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Adobe gets creative

Adobe gets creative

SAN FRANCISCO (11/20/2003) - The wait is over for updated versions of Adobe Systems Inc.'s popular design and desktop publishing programs--Photoshop, Illustrator, InDesign, and GoLive. And now you can get them individually or in one big integrated package dubbed Creative Suite (CS), along with Adobe's Acrobat Professional 6 and a new file manager called Version Cue.

CS comes in two flavors: We looked at a beta of the US$1229 Premium version, which includes all the applications and is for shops that handle both print and Web publishing. A Standard version for print publishing ($999) dispenses with GoLive and Acrobat 6.

Photoshop CS, a program for creating high-quality images, is the star update, with a much improved File Browser that shows thumbnails of images in a selected folder, as well as other productivity enhancements. Our enthusiasm wanes with Illustrator CS (for creating designs and illustrations); InDesign CS (for handling design and page layout); and GoLive CS (for creating professional Web sites).

However, the make-or-break member of the suite is the Version Cue file-management application, which is designed to allow all members of a team to work on a project simultaneously. For example, a designer can tweak an image in Photoshop while an editor works on the text in InDesign. Changes from both can then be saved as new versions of the file. Adobe says that it's possible for users to add searchable comments to each version and to view thumbnails of each version, making it easy to see which changes were made where and to roll back any of them if necessary.

Unfortunately, we weren't able to test Version Cue's file-reconciliation features in our beta software. Despite the best efforts of Adobe technical support, we never got this function to work properly. Even if Adobe's approach does ultimately make teams more efficient, our experience with the beta version suggests that it will take time to learn and will require that people change the way they do their jobs. And we all know how easy that is.

Photoshop CS Shines

While Adobe plays up its integration of the separate CS applications, we were most impressed with the new features in the company's flagship Photoshop image editor. Topping the list of useful additions are the File Browser's expanded metadata and keyword panes. These panes simplify the task of searching an image database for files related to specific projects, themes, or subjects. We only wish that it were easier to assign new keywords to a file (you have to click on a keyword icon at the bottom of the keyboard pane, type the keyword, select the items to which the keyword will apply, and check a box).

Working with multiple layers is now less laborious, too, thanks to a new ability to nest layer sets within other layer sets. This speeds your scrolling through long lists of layers, and it lets you create a minihierarchy of layer sets. All in all, the new version is a good upgrade for Photoshop users.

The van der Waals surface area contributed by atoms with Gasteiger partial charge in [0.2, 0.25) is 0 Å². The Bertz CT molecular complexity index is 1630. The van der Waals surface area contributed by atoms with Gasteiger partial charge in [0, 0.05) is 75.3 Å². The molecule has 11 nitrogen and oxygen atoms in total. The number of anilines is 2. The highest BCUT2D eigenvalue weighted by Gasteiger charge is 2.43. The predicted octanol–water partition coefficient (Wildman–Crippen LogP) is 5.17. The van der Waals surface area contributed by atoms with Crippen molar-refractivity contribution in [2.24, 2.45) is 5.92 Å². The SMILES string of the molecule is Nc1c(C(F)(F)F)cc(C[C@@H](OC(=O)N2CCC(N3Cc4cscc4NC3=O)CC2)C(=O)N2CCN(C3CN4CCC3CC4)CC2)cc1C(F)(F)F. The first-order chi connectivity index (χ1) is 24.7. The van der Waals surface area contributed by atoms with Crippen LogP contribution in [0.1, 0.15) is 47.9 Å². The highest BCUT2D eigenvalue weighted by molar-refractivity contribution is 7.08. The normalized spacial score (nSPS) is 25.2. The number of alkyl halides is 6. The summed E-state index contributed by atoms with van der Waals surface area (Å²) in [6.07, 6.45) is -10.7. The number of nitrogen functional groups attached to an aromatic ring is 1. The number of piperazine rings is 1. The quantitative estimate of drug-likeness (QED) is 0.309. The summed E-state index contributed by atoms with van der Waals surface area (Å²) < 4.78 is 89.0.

Better Design Tools

There's less to cheer about in the CS versions of Illustrator, InDesign, and GoLive, although all three programs do add important features. Illustrator's new 3D Effects function comes from Adobe Dimensions, which in the past was sold separately. The new 3D Effects option in the Effects menu permits you to apply 3D effects independently of the original shape. However, you can't set the preferences for the bevel (the slanted edge of a 3D object) without changing the front face of the 2D art, and the shading in the 3D dialog box is hard to control.

Illustrator CS's new Glyphs palette is a great way to view all of the characters in a font package. And the new Artwork Mapping feature in the 3D Effects Dialog menu enables you to easily wrap artwork around 3D shapes for package-design mock-ups.

InDesign CS's new Story Editor word processor is for simplifying copy fitting in layouts by letting you view and apply paragraph and character styles, XML tags, and text formatting to several pages at once. Unfortunately, it also takes up more screen space by adding a text-entry window that duplicates the text in the layout itself. More useful are the Separations Preview palette and the Flattener Preview palette, which help you avoid unpleasant surprises in your printed output.

The most important change in GoLive CS is the rewritten source code editor. Use it to select specific code snippets automatically; validate and optimize your code; and access JavaScript link, image, form, and event information from the handy Inspector palette, which serves as GoLive's info central. This editor helps tremendously in editing and debugging JavaScripts. The new editing tool also features code completion, the ability to color-code your source, customizable tag libraries, and source code-difference checking (to compare files as you hunt for bugs and other code anomalies in your Web pages).

It Needs Its Space

Note that Version Cue will work only if all team members have the CS versions of the individual apps installed on their PCs. And how are you set for hard drive space? CS Premium takes close to 2GB of disk space, and the individual applications use between 150MB and 550MB apiece. A last warning: The suite--and its individual apps--runs only on Windows XP and 2000.

Adobe Systems Creative Suite Premium

Beta software, not rated

Buy this if your production group is willing to learn new work methods and if you can afford to put CS on all PCs.

Price when reviewed: $1229, upgrade $749; Standard $999, upgrade $549 (Upgrades available to owners of Photoshop 7 and many older Adobe design packages.)


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